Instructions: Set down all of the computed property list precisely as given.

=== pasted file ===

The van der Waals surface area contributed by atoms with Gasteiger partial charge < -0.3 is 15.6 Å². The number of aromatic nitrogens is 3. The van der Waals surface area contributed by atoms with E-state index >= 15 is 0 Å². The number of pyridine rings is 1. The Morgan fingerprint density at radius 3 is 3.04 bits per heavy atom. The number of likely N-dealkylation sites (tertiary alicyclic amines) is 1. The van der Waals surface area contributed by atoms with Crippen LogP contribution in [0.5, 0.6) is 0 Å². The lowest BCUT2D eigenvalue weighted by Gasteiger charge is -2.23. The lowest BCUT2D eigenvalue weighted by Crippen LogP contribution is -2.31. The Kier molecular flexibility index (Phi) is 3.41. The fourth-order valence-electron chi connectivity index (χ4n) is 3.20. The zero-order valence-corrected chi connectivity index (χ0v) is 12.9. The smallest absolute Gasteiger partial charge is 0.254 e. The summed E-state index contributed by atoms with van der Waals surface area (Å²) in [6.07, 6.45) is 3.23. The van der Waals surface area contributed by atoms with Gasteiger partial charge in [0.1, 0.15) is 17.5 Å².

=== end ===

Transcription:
The van der Waals surface area contributed by atoms with Gasteiger partial charge < -0.3 is 15.6 Å². The number of aromatic nitrogens is 3. The van der Waals surface area contributed by atoms with E-state index >= 15 is 0 Å². The number of pyridine rings is 1. The Morgan fingerprint density at radius 3 is 3.04 bits per heavy atom. The number of likely N-dealkylation sites (tertiary alicyclic amines) is 1. The van der Waals surface area contributed by atoms with Crippen LogP contribution in [0.5, 0.6) is 0 Å². The lowest BCUT2D eigenvalue weighted by Gasteiger charge is -2.23. The lowest BCUT2D eigenvalue weighted by Crippen LogP contribution is -2.31. The Kier molecular flexibility index (Phi) is 3.41. The fourth-order valence-electron chi connectivity index (χ4n) is 3.20. The zero-order valence-corrected chi connectivity index (χ0v) is 12.9. The smallest absolute Gasteiger partial charge is 0.254 e. The summed E-state index contributed by atoms with van der Waals surface area (Å²) in [6.07, 6.45) is 3.23. The van der Waals surface area contributed by atoms with Gasteiger partial charge in [0.1, 0.15) is 17.5 Å².